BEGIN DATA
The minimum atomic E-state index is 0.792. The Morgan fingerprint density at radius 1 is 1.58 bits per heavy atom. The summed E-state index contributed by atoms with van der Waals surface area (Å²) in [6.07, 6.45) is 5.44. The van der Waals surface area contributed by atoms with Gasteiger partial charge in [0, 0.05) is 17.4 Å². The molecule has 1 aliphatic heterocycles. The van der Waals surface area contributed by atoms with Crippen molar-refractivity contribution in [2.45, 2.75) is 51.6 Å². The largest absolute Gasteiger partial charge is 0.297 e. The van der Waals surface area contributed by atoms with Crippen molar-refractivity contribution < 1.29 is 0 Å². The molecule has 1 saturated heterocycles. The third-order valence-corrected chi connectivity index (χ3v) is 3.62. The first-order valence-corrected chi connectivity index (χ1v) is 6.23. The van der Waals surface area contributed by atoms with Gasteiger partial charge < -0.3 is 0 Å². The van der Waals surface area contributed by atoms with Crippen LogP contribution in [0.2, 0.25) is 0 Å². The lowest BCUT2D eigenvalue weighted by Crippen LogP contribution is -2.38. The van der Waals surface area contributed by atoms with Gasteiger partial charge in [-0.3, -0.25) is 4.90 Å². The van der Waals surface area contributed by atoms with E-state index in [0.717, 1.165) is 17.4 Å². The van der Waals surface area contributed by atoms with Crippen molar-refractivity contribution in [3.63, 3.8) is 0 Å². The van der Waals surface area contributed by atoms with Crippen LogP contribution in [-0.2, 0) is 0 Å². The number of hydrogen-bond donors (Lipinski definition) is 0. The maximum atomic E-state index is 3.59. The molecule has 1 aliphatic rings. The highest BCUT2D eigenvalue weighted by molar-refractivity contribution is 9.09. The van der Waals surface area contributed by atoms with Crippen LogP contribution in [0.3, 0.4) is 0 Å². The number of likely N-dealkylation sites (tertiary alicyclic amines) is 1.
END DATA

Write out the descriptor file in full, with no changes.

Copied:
The minimum atomic E-state index is 0.792. The Morgan fingerprint density at radius 1 is 1.58 bits per heavy atom. The summed E-state index contributed by atoms with van der Waals surface area (Å²) in [6.07, 6.45) is 5.44. The van der Waals surface area contributed by atoms with Gasteiger partial charge in [0, 0.05) is 17.4 Å². The molecule has 1 aliphatic heterocycles. The van der Waals surface area contributed by atoms with Crippen molar-refractivity contribution in [2.45, 2.75) is 51.6 Å². The largest absolute Gasteiger partial charge is 0.297 e. The van der Waals surface area contributed by atoms with Crippen molar-refractivity contribution < 1.29 is 0 Å². The molecule has 1 saturated heterocycles. The third-order valence-corrected chi connectivity index (χ3v) is 3.62. The first-order valence-corrected chi connectivity index (χ1v) is 6.23. The van der Waals surface area contributed by atoms with Gasteiger partial charge < -0.3 is 0 Å². The van der Waals surface area contributed by atoms with Crippen LogP contribution in [0.2, 0.25) is 0 Å². The lowest BCUT2D eigenvalue weighted by Crippen LogP contribution is -2.38. The van der Waals surface area contributed by atoms with Gasteiger partial charge in [-0.3, -0.25) is 4.90 Å². The van der Waals surface area contributed by atoms with E-state index in [0.717, 1.165) is 17.4 Å². The van der Waals surface area contributed by atoms with Crippen molar-refractivity contribution in [3.63, 3.8) is 0 Å². The van der Waals surface area contributed by atoms with Crippen LogP contribution in [-0.2, 0) is 0 Å². The number of hydrogen-bond donors (Lipinski definition) is 0. The maximum atomic E-state index is 3.59. The molecule has 1 aliphatic rings. The highest BCUT2D eigenvalue weighted by molar-refractivity contribution is 9.09. The van der Waals surface area contributed by atoms with Crippen LogP contribution in [0.3, 0.4) is 0 Å². The number of likely N-dealkylation sites (tertiary alicyclic amines) is 1.